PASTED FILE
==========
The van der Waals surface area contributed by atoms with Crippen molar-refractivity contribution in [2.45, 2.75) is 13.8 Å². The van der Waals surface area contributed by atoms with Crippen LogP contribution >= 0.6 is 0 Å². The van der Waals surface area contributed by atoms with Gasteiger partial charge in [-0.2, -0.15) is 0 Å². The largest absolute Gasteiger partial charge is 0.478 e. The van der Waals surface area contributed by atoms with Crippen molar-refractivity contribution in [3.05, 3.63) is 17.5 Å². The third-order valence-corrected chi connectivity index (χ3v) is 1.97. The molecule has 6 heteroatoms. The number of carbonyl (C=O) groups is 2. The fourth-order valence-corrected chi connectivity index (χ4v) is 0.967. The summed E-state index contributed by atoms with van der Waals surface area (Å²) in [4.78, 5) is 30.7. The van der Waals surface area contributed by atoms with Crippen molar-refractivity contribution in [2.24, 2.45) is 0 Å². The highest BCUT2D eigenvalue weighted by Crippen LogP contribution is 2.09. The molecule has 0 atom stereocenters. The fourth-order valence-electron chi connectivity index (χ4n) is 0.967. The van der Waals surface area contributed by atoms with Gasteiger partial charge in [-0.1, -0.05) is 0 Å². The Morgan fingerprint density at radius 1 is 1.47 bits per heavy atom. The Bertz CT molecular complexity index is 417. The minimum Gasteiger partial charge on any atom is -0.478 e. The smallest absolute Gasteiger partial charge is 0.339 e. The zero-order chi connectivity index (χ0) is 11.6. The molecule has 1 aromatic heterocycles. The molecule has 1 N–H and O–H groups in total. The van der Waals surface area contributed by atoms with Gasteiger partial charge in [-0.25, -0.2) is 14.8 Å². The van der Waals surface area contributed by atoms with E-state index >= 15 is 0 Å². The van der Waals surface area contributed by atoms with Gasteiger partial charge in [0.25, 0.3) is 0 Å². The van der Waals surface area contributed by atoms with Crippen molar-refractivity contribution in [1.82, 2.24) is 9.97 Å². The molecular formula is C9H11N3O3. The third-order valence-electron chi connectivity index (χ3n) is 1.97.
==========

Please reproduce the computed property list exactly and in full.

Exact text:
The van der Waals surface area contributed by atoms with Crippen molar-refractivity contribution in [2.45, 2.75) is 13.8 Å². The van der Waals surface area contributed by atoms with Crippen LogP contribution >= 0.6 is 0 Å². The van der Waals surface area contributed by atoms with Gasteiger partial charge in [-0.2, -0.15) is 0 Å². The largest absolute Gasteiger partial charge is 0.478 e. The van der Waals surface area contributed by atoms with Crippen molar-refractivity contribution in [3.05, 3.63) is 17.5 Å². The third-order valence-corrected chi connectivity index (χ3v) is 1.97. The molecule has 6 heteroatoms. The number of carbonyl (C=O) groups is 2. The fourth-order valence-corrected chi connectivity index (χ4v) is 0.967. The summed E-state index contributed by atoms with van der Waals surface area (Å²) in [4.78, 5) is 30.7. The van der Waals surface area contributed by atoms with Crippen molar-refractivity contribution in [2.24, 2.45) is 0 Å². The highest BCUT2D eigenvalue weighted by Crippen LogP contribution is 2.09. The molecule has 0 atom stereocenters. The fourth-order valence-electron chi connectivity index (χ4n) is 0.967. The van der Waals surface area contributed by atoms with Gasteiger partial charge in [-0.1, -0.05) is 0 Å². The Morgan fingerprint density at radius 1 is 1.47 bits per heavy atom. The Bertz CT molecular complexity index is 417. The minimum Gasteiger partial charge on any atom is -0.478 e. The smallest absolute Gasteiger partial charge is 0.339 e. The zero-order chi connectivity index (χ0) is 11.6. The molecule has 1 aromatic heterocycles. The molecule has 1 N–H and O–H groups in total. The van der Waals surface area contributed by atoms with Gasteiger partial charge in [-0.25, -0.2) is 14.8 Å². The van der Waals surface area contributed by atoms with E-state index >= 15 is 0 Å². The van der Waals surface area contributed by atoms with Gasteiger partial charge in [0.25, 0.3) is 0 Å². The van der Waals surface area contributed by atoms with Crippen molar-refractivity contribution in [1.82, 2.24) is 9.97 Å². The molecular formula is C9H11N3O3. The third-order valence-electron chi connectivity index (χ3n) is 1.97.